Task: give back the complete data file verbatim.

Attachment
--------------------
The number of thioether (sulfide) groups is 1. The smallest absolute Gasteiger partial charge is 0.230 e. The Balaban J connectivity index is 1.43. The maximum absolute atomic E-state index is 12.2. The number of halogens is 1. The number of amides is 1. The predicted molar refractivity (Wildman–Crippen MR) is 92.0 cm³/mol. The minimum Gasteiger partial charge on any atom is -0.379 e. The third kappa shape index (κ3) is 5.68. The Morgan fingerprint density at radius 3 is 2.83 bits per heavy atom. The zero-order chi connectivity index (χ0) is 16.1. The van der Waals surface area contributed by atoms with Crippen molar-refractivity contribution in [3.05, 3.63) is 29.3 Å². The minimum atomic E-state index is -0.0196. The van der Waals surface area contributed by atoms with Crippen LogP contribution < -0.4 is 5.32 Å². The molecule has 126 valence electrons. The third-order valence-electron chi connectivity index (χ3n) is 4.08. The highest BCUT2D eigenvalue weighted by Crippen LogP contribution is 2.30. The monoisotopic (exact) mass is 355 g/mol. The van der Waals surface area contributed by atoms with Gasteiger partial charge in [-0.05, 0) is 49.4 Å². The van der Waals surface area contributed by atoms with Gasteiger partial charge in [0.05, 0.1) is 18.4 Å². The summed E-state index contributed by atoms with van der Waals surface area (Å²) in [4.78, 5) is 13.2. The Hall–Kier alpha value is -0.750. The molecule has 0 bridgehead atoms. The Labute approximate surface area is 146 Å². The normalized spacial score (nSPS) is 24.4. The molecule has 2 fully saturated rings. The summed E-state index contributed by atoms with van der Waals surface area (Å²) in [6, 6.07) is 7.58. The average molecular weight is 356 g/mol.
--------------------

The number of thioether (sulfide) groups is 1. The smallest absolute Gasteiger partial charge is 0.230 e. The Balaban J connectivity index is 1.43. The maximum absolute atomic E-state index is 12.2. The number of halogens is 1. The number of amides is 1. The predicted molar refractivity (Wildman–Crippen MR) is 92.0 cm³/mol. The minimum Gasteiger partial charge on any atom is -0.379 e. The third kappa shape index (κ3) is 5.68. The Morgan fingerprint density at radius 3 is 2.83 bits per heavy atom. The zero-order chi connectivity index (χ0) is 16.1. The van der Waals surface area contributed by atoms with Crippen molar-refractivity contribution in [3.05, 3.63) is 29.3 Å². The minimum atomic E-state index is -0.0196. The van der Waals surface area contributed by atoms with Crippen LogP contribution < -0.4 is 5.32 Å². The molecule has 126 valence electrons. The third-order valence-electron chi connectivity index (χ3n) is 4.08. The highest BCUT2D eigenvalue weighted by Crippen LogP contribution is 2.30. The monoisotopic (exact) mass is 355 g/mol. The van der Waals surface area contributed by atoms with Gasteiger partial charge in [-0.05, 0) is 49.4 Å². The van der Waals surface area contributed by atoms with Gasteiger partial charge in [0.05, 0.1) is 18.4 Å². The summed E-state index contributed by atoms with van der Waals surface area (Å²) in [4.78, 5) is 13.2. The Hall–Kier alpha value is -0.750. The molecule has 0 bridgehead atoms. The Labute approximate surface area is 146 Å². The normalized spacial score (nSPS) is 24.4. The molecule has 2 fully saturated rings. The summed E-state index contributed by atoms with van der Waals surface area (Å²) in [6, 6.07) is 7.58. The average molecular weight is 356 g/mol.